•  Tops-Down: Start with "big-picture" metrics like overall market size, then estimate the company's market share and how that will change in coming years, and multiply to get to their revenue.


Of these two methods, bottoms-up is more common and is taken more seriously because estimating "big-picture" numbers is almost impossible.


4.Walk me through how you create an expense model for a company.


To do a true bottoms-up build, you start with each different department of a company, the # of employees in each, the average salary, bonuses, and benefits, and then make assumptions on those going forward.


Usually you assume that the number of employees is tied to revenue, and then you assume growth rates for salary, bonuses, benefits, and other metrics.


Cost of Goods Sold should be tied directly to Revenue and each "unit" produced should incur an expense.


Other items such as rent, Capital Expenditures, and miscellaneous expenses are either linked to the company's internal plans for building expansion plans (if they have them), or to Revenue for a more simple model.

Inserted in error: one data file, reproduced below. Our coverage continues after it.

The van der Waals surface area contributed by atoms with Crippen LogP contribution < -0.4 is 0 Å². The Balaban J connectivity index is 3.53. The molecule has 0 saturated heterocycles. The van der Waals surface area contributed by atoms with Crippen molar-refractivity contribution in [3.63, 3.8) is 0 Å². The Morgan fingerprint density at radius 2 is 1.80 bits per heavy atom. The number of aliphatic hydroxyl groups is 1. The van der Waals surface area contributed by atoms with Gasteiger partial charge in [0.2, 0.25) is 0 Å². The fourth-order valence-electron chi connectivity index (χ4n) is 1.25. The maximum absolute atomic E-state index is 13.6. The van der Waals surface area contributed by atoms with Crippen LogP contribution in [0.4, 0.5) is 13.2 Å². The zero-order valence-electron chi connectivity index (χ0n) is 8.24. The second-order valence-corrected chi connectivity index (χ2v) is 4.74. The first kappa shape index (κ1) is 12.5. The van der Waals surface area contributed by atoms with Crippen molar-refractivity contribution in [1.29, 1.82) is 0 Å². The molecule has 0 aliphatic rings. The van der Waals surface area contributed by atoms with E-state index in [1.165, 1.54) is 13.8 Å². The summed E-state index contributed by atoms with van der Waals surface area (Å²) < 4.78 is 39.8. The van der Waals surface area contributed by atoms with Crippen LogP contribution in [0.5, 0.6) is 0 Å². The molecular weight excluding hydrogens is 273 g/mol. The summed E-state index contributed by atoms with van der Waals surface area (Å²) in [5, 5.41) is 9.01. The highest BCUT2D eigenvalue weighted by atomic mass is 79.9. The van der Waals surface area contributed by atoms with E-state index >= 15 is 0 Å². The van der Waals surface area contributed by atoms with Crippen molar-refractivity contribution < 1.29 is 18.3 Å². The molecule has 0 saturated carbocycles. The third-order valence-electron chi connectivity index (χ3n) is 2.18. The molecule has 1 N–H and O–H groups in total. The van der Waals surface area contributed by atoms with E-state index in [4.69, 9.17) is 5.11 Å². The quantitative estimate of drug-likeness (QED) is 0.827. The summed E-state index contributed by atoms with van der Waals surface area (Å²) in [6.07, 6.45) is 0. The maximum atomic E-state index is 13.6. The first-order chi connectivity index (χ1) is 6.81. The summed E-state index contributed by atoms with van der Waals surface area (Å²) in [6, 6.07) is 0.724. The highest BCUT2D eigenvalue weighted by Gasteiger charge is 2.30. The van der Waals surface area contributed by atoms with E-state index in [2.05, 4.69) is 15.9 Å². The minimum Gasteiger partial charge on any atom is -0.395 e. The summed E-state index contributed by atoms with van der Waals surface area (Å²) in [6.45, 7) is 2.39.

5.Let's say we're trying to create these models but don't have enough information or the company doesn't tell us enough in its filings - what do we do?


Use estimates. For the revenue if you don't have enough information to look at separate product lines or divisions of the company, you can just assume a simple growth rate into future years.


For the expenses, if you don't have employee-level information then you can just assume that major expenses like SG&A are a percent of revenue and carry that assumption forward.


6.Walk me through the major items in Shareholders' Equity.


Common items include:

  • Common Stock - Simply the par value of however much stock the company has issued.
  • Retained Earnings - How much of the company's Net Income it has "saved up" over time.